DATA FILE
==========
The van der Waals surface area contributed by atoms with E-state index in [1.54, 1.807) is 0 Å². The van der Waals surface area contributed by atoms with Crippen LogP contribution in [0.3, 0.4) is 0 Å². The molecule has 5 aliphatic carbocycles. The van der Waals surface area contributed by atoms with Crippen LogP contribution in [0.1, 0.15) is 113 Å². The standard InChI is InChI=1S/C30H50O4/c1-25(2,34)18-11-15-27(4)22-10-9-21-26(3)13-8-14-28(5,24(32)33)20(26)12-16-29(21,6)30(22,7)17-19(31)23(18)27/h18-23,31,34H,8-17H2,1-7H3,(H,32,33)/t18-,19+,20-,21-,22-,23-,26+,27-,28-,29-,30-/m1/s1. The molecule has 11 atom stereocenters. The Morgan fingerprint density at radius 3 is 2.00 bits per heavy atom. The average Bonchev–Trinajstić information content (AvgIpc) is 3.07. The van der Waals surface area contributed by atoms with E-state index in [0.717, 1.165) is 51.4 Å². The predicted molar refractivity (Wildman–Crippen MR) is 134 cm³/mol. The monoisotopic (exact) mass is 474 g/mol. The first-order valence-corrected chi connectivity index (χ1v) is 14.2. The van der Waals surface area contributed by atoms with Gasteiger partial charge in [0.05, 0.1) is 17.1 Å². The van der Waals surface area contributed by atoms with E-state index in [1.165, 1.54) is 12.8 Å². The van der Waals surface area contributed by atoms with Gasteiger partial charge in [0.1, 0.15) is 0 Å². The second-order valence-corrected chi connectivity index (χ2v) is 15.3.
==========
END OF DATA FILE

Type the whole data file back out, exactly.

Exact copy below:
The van der Waals surface area contributed by atoms with E-state index in [1.54, 1.807) is 0 Å². The van der Waals surface area contributed by atoms with Crippen LogP contribution in [0.3, 0.4) is 0 Å². The molecule has 5 aliphatic carbocycles. The van der Waals surface area contributed by atoms with Crippen LogP contribution in [0.1, 0.15) is 113 Å². The standard InChI is InChI=1S/C30H50O4/c1-25(2,34)18-11-15-27(4)22-10-9-21-26(3)13-8-14-28(5,24(32)33)20(26)12-16-29(21,6)30(22,7)17-19(31)23(18)27/h18-23,31,34H,8-17H2,1-7H3,(H,32,33)/t18-,19+,20-,21-,22-,23-,26+,27-,28-,29-,30-/m1/s1. The molecule has 11 atom stereocenters. The Morgan fingerprint density at radius 3 is 2.00 bits per heavy atom. The average Bonchev–Trinajstić information content (AvgIpc) is 3.07. The van der Waals surface area contributed by atoms with E-state index in [0.717, 1.165) is 51.4 Å². The predicted molar refractivity (Wildman–Crippen MR) is 134 cm³/mol. The monoisotopic (exact) mass is 474 g/mol. The first-order valence-corrected chi connectivity index (χ1v) is 14.2. The van der Waals surface area contributed by atoms with Gasteiger partial charge in [0.05, 0.1) is 17.1 Å². The van der Waals surface area contributed by atoms with E-state index in [1.165, 1.54) is 12.8 Å². The van der Waals surface area contributed by atoms with Gasteiger partial charge in [0.1, 0.15) is 0 Å². The second-order valence-corrected chi connectivity index (χ2v) is 15.3.